Obama's Last Press Conference Included A Not-So-Subtle Rebuke Of Donald Trump
The last weeks of a U.S. presidential administration have rarely been this bittersweet, but President Obama's final press conference proved exactly why he'll go down as a hero in the history books. Steadfast and optimistic until the end, Obama stayed focused on his presidential duties and demonstrated the measured leadership that defined his White House tenure during his last showdown with reporters. "Having you in this building has made this place work better. It keeps us honest. It makes us work harder," he explained in his speech, which lasted less than ten minutes before the president began taking questions.
"Let me start off by saying I was sorely tempted to wear a tan suit today," he joked as he opened the speech. He also noted that he was thinking of George H. W. Bush and Barbara Bush, both of whom are in hospital. "They are as fine a couple as we know and so we want to send our prayers," he said.
While thanking the press for their tireless work during his eight years in office, Obama had a not-so-subtle message for his successor, Donald Trump. He noted that the country "doesn’t work if we don’t have a well-informed citizenry … Our democracy needs you.” He stressed the importance of a free press, and noted that the press had only pushed him to be more effective, even when he had resisted the kind of stories that were written.
"My hope is that you will continue with the same tenacity that you showed us," he added of the next administration.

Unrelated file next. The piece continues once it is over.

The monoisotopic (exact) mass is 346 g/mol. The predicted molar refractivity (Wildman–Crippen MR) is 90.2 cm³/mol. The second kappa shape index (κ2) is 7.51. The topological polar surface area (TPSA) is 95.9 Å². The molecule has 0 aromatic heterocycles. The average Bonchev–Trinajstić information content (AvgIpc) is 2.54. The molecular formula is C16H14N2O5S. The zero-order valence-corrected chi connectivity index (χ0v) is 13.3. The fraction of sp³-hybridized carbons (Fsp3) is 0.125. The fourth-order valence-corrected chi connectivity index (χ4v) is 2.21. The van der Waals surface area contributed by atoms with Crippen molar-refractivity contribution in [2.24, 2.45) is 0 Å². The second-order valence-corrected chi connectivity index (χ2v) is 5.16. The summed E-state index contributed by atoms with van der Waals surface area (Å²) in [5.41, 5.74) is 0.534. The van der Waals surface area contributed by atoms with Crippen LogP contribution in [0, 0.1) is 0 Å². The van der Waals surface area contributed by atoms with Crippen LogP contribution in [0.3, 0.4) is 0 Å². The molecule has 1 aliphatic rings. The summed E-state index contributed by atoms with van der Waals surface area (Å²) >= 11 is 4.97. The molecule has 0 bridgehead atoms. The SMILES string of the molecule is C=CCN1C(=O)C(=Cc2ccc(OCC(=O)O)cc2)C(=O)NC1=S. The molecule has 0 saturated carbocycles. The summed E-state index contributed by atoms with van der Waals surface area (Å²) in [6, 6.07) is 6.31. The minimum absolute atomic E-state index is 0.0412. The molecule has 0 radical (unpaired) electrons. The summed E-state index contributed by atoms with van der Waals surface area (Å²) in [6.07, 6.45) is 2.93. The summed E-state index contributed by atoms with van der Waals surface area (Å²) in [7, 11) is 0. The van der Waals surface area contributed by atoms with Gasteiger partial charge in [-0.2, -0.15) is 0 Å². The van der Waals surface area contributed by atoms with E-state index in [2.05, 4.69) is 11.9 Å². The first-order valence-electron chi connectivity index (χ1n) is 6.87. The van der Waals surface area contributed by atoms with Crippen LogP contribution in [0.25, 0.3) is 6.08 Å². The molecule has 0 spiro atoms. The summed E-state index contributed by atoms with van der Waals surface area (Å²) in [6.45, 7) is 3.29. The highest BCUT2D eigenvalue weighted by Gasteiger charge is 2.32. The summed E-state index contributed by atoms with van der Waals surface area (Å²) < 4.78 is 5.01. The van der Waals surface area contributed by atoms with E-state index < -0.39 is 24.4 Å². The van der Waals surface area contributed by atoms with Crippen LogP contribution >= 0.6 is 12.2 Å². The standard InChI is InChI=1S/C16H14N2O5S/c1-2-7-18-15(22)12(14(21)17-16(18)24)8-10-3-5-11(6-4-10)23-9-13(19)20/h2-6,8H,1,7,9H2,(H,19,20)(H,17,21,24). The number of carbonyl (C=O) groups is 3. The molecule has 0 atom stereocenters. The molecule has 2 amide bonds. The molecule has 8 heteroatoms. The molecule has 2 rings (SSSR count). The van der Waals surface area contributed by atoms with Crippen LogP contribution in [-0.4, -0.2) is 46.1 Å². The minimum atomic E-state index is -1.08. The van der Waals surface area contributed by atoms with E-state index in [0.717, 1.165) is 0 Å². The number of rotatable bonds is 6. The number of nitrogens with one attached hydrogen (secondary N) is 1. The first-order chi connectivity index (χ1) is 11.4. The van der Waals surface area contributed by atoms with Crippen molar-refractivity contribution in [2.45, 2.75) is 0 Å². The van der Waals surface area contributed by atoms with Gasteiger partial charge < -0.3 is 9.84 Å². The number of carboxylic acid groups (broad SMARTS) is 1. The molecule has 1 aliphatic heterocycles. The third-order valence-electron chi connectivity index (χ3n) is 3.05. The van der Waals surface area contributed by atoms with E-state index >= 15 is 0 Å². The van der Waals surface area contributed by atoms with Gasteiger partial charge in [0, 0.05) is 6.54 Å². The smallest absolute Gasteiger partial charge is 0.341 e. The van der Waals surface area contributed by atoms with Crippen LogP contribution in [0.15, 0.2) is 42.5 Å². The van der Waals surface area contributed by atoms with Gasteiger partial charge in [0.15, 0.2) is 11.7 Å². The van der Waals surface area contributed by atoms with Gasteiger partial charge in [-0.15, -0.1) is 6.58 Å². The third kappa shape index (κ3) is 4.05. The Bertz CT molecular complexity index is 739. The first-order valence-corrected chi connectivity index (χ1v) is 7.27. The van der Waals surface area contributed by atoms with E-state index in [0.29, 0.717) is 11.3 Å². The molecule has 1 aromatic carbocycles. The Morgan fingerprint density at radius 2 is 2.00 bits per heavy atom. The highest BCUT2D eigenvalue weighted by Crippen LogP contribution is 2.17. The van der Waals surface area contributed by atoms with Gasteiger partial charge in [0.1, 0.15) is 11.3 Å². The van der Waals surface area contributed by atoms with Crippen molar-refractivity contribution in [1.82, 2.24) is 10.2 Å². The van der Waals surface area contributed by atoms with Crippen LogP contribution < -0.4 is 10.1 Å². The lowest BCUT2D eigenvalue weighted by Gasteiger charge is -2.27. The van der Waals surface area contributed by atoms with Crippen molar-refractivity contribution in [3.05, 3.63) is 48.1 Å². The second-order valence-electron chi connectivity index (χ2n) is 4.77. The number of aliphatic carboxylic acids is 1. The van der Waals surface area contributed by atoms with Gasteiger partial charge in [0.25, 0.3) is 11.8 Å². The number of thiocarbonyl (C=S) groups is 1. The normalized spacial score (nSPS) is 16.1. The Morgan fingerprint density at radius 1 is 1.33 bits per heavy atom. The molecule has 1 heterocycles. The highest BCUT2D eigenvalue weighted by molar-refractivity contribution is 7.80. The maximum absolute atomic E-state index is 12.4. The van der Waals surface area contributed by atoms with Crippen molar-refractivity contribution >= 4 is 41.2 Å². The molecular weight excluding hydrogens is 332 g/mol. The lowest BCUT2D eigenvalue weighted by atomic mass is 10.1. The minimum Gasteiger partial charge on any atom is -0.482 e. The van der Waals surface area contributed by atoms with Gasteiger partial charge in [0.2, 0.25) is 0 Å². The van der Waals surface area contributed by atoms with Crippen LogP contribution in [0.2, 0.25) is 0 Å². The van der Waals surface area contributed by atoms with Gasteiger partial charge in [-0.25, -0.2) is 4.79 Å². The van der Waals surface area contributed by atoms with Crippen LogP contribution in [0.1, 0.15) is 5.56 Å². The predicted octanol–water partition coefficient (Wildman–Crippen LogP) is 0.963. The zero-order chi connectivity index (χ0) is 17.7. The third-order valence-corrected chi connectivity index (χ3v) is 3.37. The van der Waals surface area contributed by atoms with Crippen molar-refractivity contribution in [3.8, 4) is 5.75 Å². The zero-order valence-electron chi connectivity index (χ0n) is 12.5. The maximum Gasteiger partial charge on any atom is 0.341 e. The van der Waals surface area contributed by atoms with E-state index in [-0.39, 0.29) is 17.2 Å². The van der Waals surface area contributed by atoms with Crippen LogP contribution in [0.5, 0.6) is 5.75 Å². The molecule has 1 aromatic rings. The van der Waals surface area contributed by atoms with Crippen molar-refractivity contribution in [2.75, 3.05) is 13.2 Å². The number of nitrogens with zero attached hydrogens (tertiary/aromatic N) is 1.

President-elect Donald Trump, by contrast, yelled "FAKE NEWS" at a CNN reporter at his first news conference after becoming president-elect, and refused to take questions from BuzzFeed News. Trump has had a notoriously fiery relationship with the press, and described the media as being in the pocket of Hillary Clinton throughout the 2016 election cycle.
Trump has also openly considered changing libel laws to make it easier to sue the press, although he has not yet confirmed whether he would take steps towards that as president. He will be inaugurated in two days' time.
The conference occurred the day after one of the biggest news stories of Obama's entire presidency, the commutation of Chelsea Manning's prison sentence for espionage. Facing ire from the U.S. intelligence community and his own Secretary of Defense, Obama reduced Manning's sentence from 35 years down to little more than time served — she will now be released May 17 after having been imprisoned at Fort Leavenworth since 2011. "Chelsea Manning has served a tough sentence," the president said. "The sentence she received was very disproportionate to other leakers."
Though some argue that Manning violated state secrets and deserved the full extent of the sentence she received, others see Obama's actions as a final example of the compassionate policy that has largely defined his presidency. Obama is a man who believes in second chances, and his decision to commute Manning's sentence shows that he believed she deserved one too. "I feel very comfortable that justice has been served," he concluded.
Throughout the press avail, Obama maintained a spirit of hope reminiscent of the freshman senator who surprised and inspired the nation with his promise of change. It's difficult to say if, and somewhat disheartening to think that, Obama's optimism is really a belief in Donald Trump's ability to be president. But what he has said since the very beginning of his rise to the presidency is that he believes in the American people, and that wouldn't change no matter who is president. His final press conference marks the end of a historic presidency and the beginning of one that could be equally historic in less positive ways, but as Obama's story reminds everyone, the American people can always choose something new and better when the time comes again.